Afrikan life into the coming millennia is imperiled by White and Asian power. True power must nest in the ownership of the real estate wherever Afrikan people dwell. Economic destiny determines biologial destiny. ‘Blueprint for Black Power’ details a master plan for the power revolution necessary for Black survival in the 21st century. White treatment of Afrikan Americans, despite a myriad of theories explaining White behavior, ultimately rests on the fact that they can. They possess the power to do so. Such a power differential must be neutralized if Blacks are to prosper in the 21st century … Aptly titled, ‘Blueprint for Black Power’ stops not at critique but prescribes radical, practical theories, frameworks and approaches for true power. It gives a biting look into Black potentiality. (Back cover)

The Miseducation of the Negro

By Carter G. Woodson
“Philosophers have long conceded, however, that every man has two educators: ‘that which is given to him, and the other that which he gives himself. Of the two kinds, the latter is by far the more desirable. Indeed all that is most worthy in a man he must work out and conquer for himself. It is that which constitutes our real and best nourishment. What we are merely taught seldom nourishes the mind like that which we teach ourselves.”
– Carter G. Woodson

The Psychopathic Racial Personality and Other Essays

By Bobby E. Wright
Presents a thought-provoking examination of the group personality of Europeans, as manifest in their behavior towards Black people. In the essay “The Psychopathic Racial Personality,” Dr. Bobby Wright contends that viewing white behavior towards nonwhites as psychopathic provides a new lens through which to analyze and combat the actions and aims of Europeans. The essay “Black Suicide: Lynching by Any Other Name” positions the phenomenon of Black suicide within the context of centuries of white genocide. In other essays, Dr. Wright discusses ways in which to best educate Black children and sheds new light on the evolution of white supremacy.

Mwalimu K. Bomani Baruti is the co-founder and co-director of Akoben Institute, an independent Afrikan centered full-time and after-school home schooling and tutorial program for middle and high schoolers. Bro. Baruti (fka Larry D. Crawford) served as Assistant Professor of Sociology at Morehouse College from 1991 to 2001. Committed to the students, he has served as the faculty advisor to numerous student organizations at Morehouse College, as well as other institutions in the Atlanta University Center. He received his graduate training at the University of Chicago and taught at Chicago State University as well. Recognized for his dedication to the community, he has been keynote speaker, guest lecturer and moderator for numerous forums, programs and activities in a number places around the country and world. His lecture topics have ranged from Afrikan manhood, male/female relationships, european sexual insanity, interracial coupling to the Middle Passage. Bro. Baruti lives in Atlanta, Georgia with his wife of 28 years, Yaa Mawusi Baruti, also co-founder and co-director of their homeschooling program.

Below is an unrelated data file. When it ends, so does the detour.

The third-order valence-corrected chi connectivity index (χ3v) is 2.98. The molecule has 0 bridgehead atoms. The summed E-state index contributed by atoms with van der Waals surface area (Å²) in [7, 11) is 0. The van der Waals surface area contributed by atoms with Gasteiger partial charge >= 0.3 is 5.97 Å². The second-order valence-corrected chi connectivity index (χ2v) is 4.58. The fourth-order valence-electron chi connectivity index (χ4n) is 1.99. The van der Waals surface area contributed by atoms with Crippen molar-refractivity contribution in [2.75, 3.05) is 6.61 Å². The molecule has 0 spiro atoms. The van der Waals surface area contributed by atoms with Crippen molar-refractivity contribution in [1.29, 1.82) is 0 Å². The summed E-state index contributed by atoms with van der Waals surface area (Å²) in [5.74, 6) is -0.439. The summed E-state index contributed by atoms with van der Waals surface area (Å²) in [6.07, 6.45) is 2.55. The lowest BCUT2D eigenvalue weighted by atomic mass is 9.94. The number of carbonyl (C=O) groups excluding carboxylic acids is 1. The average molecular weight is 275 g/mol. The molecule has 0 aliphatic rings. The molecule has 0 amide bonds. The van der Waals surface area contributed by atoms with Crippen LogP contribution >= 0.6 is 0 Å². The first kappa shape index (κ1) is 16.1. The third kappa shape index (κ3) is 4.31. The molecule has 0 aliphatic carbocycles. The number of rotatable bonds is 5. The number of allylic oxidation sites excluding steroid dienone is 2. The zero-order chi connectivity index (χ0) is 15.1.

Mwalimu K. Bomani Baruti

Mwalimu K. Bomani Baruti is the co-founder and co-director of Akoben Institute, an independent Afrikan centered full-time and after-school home schooling and tutorial program for middle and high schoolers. Bro. Baruti (fka Larry D. Crawford) served as Assistant Professor of Sociology at Morehouse College from 1991 to 2001. Committed to the students, he has served as the faculty advisor to numerous student organizations at Morehouse College, as well as other institutions in the Atlanta University Center. He received his graduate training at the University of Chicago and taught at Chicago State University as well. Recognized for his dedication to the community, he has been keynote speaker, guest lecturer and moderator for numerous forums, programs and activities in a number places around the country and world. His lecture topics have ranged from Afrikan manhood, male/female relationships, european sexual insanity, interracial coupling to the Middle Passage. Bro. Baruti lives in Atlanta, Georgia with his wife of 28 years, Yaa Mawusi Baruti, also co-founder and co-director of their homeschooling program.

Follow us

We want to better know you. Stay connected with the Blafrokan Tribe.

Most popular

Most discussed